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SMCR unlikely to lead to large pay rises for senior managers, expert says
25/09/2018 , Alexandra Newlove,

Financial services firms should act now on the Senior Managers & Certification Regime (SMCR) if they have not already, and try to see the new regulation as an opportunity to get their house in order.

Iulita Georgieva, financial services risk consultant at KPMG, said most of her clients had already set up their SMCR steering committees, with the most successful examples including representatives from across departments including the business function, human resources, and legal/compliance.

“We encourage our clients to have someone either from the board or the executive committee to really drive that change,” Ms Georgieva said, speaking at PAM Insight’s Annual Compliance Lunch.

“SMCR by nature is a very personal regime as it carries individual accountability—that’s the whole purpose: To hold those right at the top to account. To have a member of leadership who can spearhead implementation and channel the message makes it a lot easier for people on the ground to understand what we’re trying to achieve here.”

The deadline for asset and wealth management firms to be SMCR compliant is 9 December 2019, though it has been in force for banks since March 2016. Its aim is to protect consumers and the integrity of markets by setting minimum standards of conduct for most staff, increasing senior manager accountability, and strengthening governance structures.

While the FCA would certify all senior manager function holders (SMFs) initially, it was then up to the firm to carry out annual assessments of managers’ fitness and propriety, meaning HR needed to be closely involved.

Ms Georgieva said it was an opportunity for firms to review their overall governance structure, rationalise committees, leverage what is already in place and think strategically to address other incoming regulatory change likely to affect the business.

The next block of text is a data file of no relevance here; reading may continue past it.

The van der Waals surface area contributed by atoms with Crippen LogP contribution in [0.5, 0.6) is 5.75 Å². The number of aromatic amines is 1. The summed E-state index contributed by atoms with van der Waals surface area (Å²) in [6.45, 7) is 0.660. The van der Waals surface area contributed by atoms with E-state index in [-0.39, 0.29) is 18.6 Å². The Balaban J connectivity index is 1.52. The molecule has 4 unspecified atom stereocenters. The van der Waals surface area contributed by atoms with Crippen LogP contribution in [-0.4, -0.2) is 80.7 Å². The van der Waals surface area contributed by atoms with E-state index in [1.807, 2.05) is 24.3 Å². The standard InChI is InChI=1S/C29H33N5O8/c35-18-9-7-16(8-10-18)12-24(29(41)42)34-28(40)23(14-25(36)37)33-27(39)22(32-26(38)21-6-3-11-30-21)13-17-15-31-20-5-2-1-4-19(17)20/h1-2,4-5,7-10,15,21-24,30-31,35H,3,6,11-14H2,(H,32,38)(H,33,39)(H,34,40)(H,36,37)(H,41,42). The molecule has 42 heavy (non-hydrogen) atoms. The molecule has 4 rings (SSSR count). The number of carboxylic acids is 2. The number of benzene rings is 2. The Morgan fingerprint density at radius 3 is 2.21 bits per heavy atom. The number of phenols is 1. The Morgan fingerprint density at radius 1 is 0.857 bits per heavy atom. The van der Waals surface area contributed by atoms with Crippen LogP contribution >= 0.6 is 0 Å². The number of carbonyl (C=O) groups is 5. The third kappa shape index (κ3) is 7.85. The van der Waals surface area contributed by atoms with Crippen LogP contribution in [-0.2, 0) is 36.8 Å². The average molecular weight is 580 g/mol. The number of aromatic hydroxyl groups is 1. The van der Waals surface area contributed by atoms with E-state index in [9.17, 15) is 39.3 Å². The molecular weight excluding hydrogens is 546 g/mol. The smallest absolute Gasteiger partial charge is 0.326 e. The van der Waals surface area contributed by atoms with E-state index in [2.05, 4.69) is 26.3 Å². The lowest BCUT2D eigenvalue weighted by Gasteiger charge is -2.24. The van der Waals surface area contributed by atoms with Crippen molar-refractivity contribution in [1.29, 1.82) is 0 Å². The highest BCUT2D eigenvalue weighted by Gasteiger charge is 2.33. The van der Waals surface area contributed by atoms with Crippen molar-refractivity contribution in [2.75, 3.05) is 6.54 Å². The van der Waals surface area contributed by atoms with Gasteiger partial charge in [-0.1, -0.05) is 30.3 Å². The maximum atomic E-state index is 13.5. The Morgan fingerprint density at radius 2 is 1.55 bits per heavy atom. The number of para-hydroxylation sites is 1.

“Think strategically about all the other changes that are happening. SMCR is just one piece of regulation, there is a lot of competing priorities. One of the other things I’ll draw attention to is the Asset Management Market Study, we know there’s a requirement for authorised fund managers to perform value assessments which is linked to a specific SMCR Prescribed Responsibility, which will be assigned to the chair.”

One of the most asked-about aspects of SMCR has been the concept of “proportionality”, with some firms having “core” requirements and some “enhanced”. However, only about 300 of the 47,000 affected financial services firms fell into the latter category.

Therefore, Ms Georgieva said one of the most common questions she is asked by clients is “So what does proportionality mean for a core?”.

“The message [from the FCA] is: Don’t reinvent your business model in order to fit SMCR.

“[However] another message that I don’t agree with is that SMCR doesn’t require an uplift in internal operations and documentation. We do not tend to operate on an entity level, we have a business unit frame of mind, and if you have more than one legal entity that might cause friction.”

Ms Georgieva advised SMFs to look at the information currently reported to them, and ask themselves whether they were satisfied everything was overseen adequately. Next, look at the interconnectedness with other SMFs/functions and assess whether there are any gaps across the organisation.

“A lot of clients have been worried, do they need to go into every meeting and write their own notes and challenge every point? I would definitely discourage that from happening and any cottage industry being created from paperwork,” she said.

Firms may be faced with with managers’ demands for pay rises in response to the regime. However, during the implementation among banks, major remuneration increases didn’t ensue, Ms Georgieva said.

The FCA’s response to these concerns was that mangers should already be doing the things required by SMCR, and the regulation was merely formalising their accountability.
 

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